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Josh Owens

Josh Owens

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Josh majored in International Relations at the University of Edinburgh and is currently the Content Director at Oilprice.com. Josh has over 6 years of writing…

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Millennials' Not-So-Healthy Health Craze

Millennials Health

Generation Y, also known as millennials, are all about their organic, whole foods, environmentally friendly products, fitness clubs, and standing desks. In fact, they’re the primary drivers of the $174 billion US wellness market Surprisingly, though, wellness isn’t translating into actual good health: Millennials, studies now say, are less healthy than their Gen-X predecessors.  

And bear in mind that when the previous generation was growing up, houses had lead paint, smoking was allowed everywhere and ‘organic’ food was served only at a farmer’s table.

Last month, a study conducted by Blue Cross Blue Shield reported some rather worrying facts regarding the generation’s health. Millennials, the study said, could feasibly see mortality rates climb up by more than 40% compared to the previous generation at the same age unless they change. 

The bottom line of the study is that the millennial workforce is lonely, burned out and depressed, and the mental state is taking its toll even more than lead paint managed.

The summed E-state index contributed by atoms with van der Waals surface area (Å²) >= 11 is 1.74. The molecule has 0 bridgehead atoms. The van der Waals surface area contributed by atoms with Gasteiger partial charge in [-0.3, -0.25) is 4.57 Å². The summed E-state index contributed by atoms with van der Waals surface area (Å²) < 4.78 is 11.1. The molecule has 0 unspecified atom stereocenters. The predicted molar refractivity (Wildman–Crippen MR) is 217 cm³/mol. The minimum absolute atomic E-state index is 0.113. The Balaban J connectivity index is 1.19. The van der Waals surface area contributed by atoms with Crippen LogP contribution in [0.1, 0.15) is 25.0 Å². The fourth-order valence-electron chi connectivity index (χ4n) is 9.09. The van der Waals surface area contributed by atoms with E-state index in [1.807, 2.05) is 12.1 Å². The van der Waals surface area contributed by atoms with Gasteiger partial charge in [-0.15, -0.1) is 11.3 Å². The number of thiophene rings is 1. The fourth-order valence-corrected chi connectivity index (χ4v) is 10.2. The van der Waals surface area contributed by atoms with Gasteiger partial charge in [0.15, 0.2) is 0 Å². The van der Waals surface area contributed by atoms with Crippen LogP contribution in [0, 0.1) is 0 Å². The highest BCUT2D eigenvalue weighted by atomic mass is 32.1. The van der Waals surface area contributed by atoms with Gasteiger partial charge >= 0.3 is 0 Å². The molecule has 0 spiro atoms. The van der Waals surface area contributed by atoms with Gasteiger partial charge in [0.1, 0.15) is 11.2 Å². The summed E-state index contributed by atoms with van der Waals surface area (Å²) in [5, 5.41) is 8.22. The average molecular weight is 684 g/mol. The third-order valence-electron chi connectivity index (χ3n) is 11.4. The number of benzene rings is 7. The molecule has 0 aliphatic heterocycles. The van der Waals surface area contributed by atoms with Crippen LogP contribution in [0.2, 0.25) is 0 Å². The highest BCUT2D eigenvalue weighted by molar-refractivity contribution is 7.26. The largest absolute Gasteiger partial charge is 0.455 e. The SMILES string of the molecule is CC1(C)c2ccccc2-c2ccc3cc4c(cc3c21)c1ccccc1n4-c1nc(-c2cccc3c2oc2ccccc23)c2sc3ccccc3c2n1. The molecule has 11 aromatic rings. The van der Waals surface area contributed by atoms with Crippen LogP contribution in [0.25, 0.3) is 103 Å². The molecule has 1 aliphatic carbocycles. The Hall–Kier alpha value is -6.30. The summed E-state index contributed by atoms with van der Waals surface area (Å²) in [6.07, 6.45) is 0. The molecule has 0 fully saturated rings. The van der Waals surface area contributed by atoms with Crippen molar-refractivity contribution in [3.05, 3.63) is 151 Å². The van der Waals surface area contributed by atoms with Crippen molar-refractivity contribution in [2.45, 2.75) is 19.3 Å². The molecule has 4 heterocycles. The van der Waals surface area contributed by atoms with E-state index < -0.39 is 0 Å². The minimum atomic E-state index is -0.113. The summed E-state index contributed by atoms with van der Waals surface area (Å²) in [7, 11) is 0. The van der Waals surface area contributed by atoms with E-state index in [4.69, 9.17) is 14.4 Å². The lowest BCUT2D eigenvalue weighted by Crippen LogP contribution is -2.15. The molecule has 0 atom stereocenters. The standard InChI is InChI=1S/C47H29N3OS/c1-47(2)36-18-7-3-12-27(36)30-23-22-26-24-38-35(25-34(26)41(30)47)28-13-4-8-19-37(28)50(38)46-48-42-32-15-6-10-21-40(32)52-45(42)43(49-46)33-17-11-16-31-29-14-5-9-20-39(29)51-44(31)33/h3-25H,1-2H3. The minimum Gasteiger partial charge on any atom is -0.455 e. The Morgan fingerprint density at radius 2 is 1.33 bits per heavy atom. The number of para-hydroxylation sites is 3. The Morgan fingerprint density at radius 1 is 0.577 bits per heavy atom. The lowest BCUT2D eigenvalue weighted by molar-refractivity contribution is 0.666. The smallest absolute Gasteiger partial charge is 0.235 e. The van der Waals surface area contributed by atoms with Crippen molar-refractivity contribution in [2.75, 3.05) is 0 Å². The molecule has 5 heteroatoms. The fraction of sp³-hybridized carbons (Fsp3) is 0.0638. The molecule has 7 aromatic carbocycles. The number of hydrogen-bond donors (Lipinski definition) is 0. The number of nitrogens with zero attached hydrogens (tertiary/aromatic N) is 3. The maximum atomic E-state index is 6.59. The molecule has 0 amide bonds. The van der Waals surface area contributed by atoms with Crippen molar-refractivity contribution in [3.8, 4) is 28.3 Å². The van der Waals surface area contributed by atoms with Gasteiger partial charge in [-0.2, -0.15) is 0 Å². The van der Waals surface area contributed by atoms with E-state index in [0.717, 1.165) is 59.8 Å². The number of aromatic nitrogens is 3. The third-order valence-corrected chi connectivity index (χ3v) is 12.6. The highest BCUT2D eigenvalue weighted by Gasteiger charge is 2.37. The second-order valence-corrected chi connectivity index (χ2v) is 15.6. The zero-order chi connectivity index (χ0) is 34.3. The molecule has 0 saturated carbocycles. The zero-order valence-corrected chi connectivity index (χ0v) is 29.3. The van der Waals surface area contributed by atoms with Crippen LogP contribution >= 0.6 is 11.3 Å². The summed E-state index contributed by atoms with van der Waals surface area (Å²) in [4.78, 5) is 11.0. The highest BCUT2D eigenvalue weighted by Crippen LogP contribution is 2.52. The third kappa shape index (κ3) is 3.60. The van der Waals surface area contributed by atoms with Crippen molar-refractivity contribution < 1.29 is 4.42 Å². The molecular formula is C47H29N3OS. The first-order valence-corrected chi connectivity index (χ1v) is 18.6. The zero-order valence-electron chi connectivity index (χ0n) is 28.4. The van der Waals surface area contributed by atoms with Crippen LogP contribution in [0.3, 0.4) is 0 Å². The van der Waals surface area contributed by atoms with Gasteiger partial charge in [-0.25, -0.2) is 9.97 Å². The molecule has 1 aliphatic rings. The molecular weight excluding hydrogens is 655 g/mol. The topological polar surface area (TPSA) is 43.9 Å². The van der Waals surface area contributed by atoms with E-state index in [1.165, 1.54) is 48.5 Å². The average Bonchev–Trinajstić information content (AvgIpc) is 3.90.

When compared to the national population, millennials are more affected by behavioral health conditions. Major depression, hyperactivity, and type 2 diabetes had the largest growth in prevalence for millennials.

Rates of major depression have increased by 31%. Rates of psychotic conditions have increased by 15%, and rates of substance use have risen 10%. Research has found that they are likely driven in part by stressors including a divisive political and social climate, financial concerns and social media. 

BCBS study reported that millennials have seen nearly a 50% increase in major depression diagnoses since 2013. But one in five fails to seek treatment, simply because they can’t afford it. 

In total, two million commercially insured Americans diagnosed with major depression aren't seeking treatment. Compared to the 1960s, healthcare personal insurance has increased nine-fold from $160 to some $10,000. Healthcare costs are expected to increase to $14,944 in 2023.

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A recent study published in the American Journal of Public Health unveiled that 66% of all bankruptcies are tied to medical issues. An estimated 530,000 American families turn to bankruptcy each year because of medical issues and bills.

Other reasons for the bankruptcy include unaffordable mortgages or foreclosure at 45%, followed by spending or living beyond one’s means with 44%. It’s another reason for depression, creating a circular situation that feeds into poor health and healthcare expenses. 

Now, healthcare and living beyond one’s means could have a negative effect on other sectors of the U.S. economy. 

There are some 80 million millennials in the U.S., and they represent our most educated generation. In the coming years, they will continue to be a major force in the economy, especially as they mature.

However, according to the  Blue Cross Blue Shield estimate, millennials’ lower health levels could cost them more than $4,500 per year. That is about the same amount they spend on apparel and entertainment, from where it is likely to be diverted. That means those sectors will suffer along with the burgeoning American mental health crisis. 

By Josh Owens for Safehaven.com 

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